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Casualties are down: Deaths of U.S. soldiers and Iraqi civilians dropped sharply last month to their lowest levels in more than a year, according to Iraqi government and independent sources. The sources differ on the exact numbers, but most agree that civilian deaths dropped nearly by half in September compared with August, from about 2,000 to 1,100. Sixty-six U.S. troops were killed in September, the lowest number since August 2006. The Pentagon credited the troop surge with reducing the levels of violence. “The casualty figures are still too high,” Rear Adm. Mark I. Fox said, but “the trend is in the right direction.” Military officials also said that Iraqi Prime Minister Nouri al-Maliki’s recent appeal to Iran to stop funneling weapons to Shiite insurgents could also be bearing fruit. While U.S. deaths are down for the month, they were still far higher in the first nine months of 2007 than in the same period of any year since the war began. So far this year, at least 801 Americans have died in Iraq.

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Darfur, Sudan

Peacekeepers attacked: Rebel groups in Darfur attacked African Union peacekeepers this week, killing at least 11 and wounding dozens. It was the deadliest attack yet on the peacekeepers, who were deployed in 2004 with the blessing of the Sudanese government. Many rebels believe the peacekeepers are sympathetic to the government-backed Janjaweed militias, who drove some 2 million Darfur residents from their homes. U.N. officials said the attack highlights the need for the stronger, joint African Union­–United Nations force that is due in a few months. “We shouldn’t be deflected by this from what we are trying to do,” said John Holmes, U.N. undersecretary-general for humanitarian affairs, “or from pressing ahead with the talks process.” The conflict in Darfur has killed some 200,000 people since 2003.

Kampala, Uganda

Plastic ban: A nationwide ban on the import and use of plastic bags has gone into effect in Uganda. Plastic bags litter the landscape, clogging landfills and choking wildlife. To combat the problem, a new law imposes a jail term of three years or a fine of up to $20,000 for anyone caught selling plastic bags. A similar ban has been announced in neighboring Kenya, but the government there is giving shop owners until next January to use up their existing stock.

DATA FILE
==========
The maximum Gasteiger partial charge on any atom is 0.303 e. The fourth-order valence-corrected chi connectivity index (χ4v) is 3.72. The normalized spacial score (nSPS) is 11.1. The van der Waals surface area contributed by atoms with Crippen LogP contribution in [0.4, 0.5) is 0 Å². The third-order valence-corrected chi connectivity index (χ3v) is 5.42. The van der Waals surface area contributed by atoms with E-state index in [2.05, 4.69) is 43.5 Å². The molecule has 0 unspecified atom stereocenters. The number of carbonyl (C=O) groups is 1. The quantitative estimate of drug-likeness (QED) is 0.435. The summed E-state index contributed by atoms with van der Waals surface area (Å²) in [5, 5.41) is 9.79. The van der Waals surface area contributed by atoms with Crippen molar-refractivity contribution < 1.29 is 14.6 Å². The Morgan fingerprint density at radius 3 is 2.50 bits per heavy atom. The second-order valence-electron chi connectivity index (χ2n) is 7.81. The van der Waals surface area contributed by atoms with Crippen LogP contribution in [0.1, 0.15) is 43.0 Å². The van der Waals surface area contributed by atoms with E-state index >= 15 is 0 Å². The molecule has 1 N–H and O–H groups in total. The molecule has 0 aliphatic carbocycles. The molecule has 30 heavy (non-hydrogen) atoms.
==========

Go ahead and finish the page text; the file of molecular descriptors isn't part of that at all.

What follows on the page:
Islamabad, Pakistan

Pressuring Musharraf: Opposition members of the Parliament resigned en masse this week to protest President Pervez Musharraf’s decision to run for re-election while still serving as chief of the army. Musharraf has promised to relinquish his uniform after he is re-elected. But more than 80 opposition MPs, led by former cricket star Imran Khan, say that’s not good enough. They hope that their absence from Parliament, which along with provincial legislatures elects the president, will tarnish the legitimacy of the vote, scheduled for later this month. Meanwhile, Musharraf agreed to drop corruption charges against former Prime Minister Benazir Bhutto, paving the way for her return from exile.

Pyongyang, North Korea

Korean leaders meet: South Korean President Roh Moo-hyun strode across the militarized border into North Korea this week for a historic summit with North Korean dictator Kim Jong Il. It was only the second time since the Korean War in the early 1950s—which never officially ended—that the two countries’ leaders have met. During the first meeting, in 2000, Kim was all smiles, and it later emerged that South Korea had paid large sums in aid to get him to agree to the summit. But this week, a year after his country provoked world outrage by exploding a nuclear bomb, Kim was decidedly downbeat. Even “his signature bouffant hairdo” appeared “less buoyant than in years past,” said The Washington Post. Details of what, if any, agreements the two leaders made were not immediately available.

Mashhad, Iran

Welcome, Bush: In mocking reciprocation for President Mahmoud Ahmadinejad’s recent speech at Columbia University in New York, a leading Iranian university has invited President Bush to speak on its campus. The dean of Ferdowsi University, in Iran’s second largest city, Mashhad, said Bush should visit to answer questions about human rights and terrorism. The White House did not take the bait. “If Iran was a free and democratic society that allowed its people freedom of expression, and wasn’t pursuing nuclear weapons, and wasn’t advocating to destroy the country of Israel, the president might consider that invitation,” said White House spokeswoman Dana Perino. “But I think that we’re not taking it too seriously.”

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